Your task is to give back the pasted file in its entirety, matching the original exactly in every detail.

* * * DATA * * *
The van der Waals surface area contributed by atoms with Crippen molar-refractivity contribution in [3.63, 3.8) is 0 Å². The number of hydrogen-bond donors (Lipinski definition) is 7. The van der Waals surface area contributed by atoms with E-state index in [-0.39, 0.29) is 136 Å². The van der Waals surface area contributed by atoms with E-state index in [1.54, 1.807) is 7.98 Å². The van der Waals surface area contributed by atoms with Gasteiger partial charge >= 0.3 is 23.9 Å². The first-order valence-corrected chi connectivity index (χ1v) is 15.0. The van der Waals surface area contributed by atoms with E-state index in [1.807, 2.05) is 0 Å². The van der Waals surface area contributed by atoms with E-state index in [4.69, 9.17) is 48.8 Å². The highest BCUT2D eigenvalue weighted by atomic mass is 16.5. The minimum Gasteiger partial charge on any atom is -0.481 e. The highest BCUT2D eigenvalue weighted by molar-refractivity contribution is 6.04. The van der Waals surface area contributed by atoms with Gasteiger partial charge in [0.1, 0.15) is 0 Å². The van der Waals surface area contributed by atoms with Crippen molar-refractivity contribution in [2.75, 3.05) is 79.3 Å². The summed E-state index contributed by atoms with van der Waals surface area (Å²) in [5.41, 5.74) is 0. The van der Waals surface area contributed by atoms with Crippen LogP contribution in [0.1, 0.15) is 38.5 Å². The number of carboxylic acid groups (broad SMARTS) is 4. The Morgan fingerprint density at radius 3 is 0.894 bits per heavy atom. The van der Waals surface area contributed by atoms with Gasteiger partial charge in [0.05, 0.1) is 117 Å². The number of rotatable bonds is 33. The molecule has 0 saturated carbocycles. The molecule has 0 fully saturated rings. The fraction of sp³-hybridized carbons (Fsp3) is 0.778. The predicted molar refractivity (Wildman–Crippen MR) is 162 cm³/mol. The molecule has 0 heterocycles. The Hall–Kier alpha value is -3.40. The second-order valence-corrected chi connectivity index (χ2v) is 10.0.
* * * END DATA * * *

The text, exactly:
The van der Waals surface area contributed by atoms with Crippen molar-refractivity contribution in [3.63, 3.8) is 0 Å². The number of hydrogen-bond donors (Lipinski definition) is 7. The van der Waals surface area contributed by atoms with E-state index in [-0.39, 0.29) is 136 Å². The van der Waals surface area contributed by atoms with E-state index in [1.54, 1.807) is 7.98 Å². The van der Waals surface area contributed by atoms with Gasteiger partial charge >= 0.3 is 23.9 Å². The first-order valence-corrected chi connectivity index (χ1v) is 15.0. The van der Waals surface area contributed by atoms with E-state index in [1.807, 2.05) is 0 Å². The van der Waals surface area contributed by atoms with E-state index in [4.69, 9.17) is 48.8 Å². The highest BCUT2D eigenvalue weighted by atomic mass is 16.5. The minimum Gasteiger partial charge on any atom is -0.481 e. The highest BCUT2D eigenvalue weighted by molar-refractivity contribution is 6.04. The van der Waals surface area contributed by atoms with Gasteiger partial charge in [0.1, 0.15) is 0 Å². The van der Waals surface area contributed by atoms with Crippen molar-refractivity contribution in [2.75, 3.05) is 79.3 Å². The summed E-state index contributed by atoms with van der Waals surface area (Å²) in [5.41, 5.74) is 0. The van der Waals surface area contributed by atoms with Crippen LogP contribution in [0.1, 0.15) is 38.5 Å². The number of carboxylic acid groups (broad SMARTS) is 4. The Morgan fingerprint density at radius 3 is 0.894 bits per heavy atom. The van der Waals surface area contributed by atoms with Gasteiger partial charge in [0.05, 0.1) is 117 Å². The number of rotatable bonds is 33. The molecule has 0 saturated carbocycles. The molecule has 0 fully saturated rings. The fraction of sp³-hybridized carbons (Fsp3) is 0.778. The predicted molar refractivity (Wildman–Crippen MR) is 162 cm³/mol. The molecule has 0 heterocycles. The Hall–Kier alpha value is -3.40. The second-order valence-corrected chi connectivity index (χ2v) is 10.0.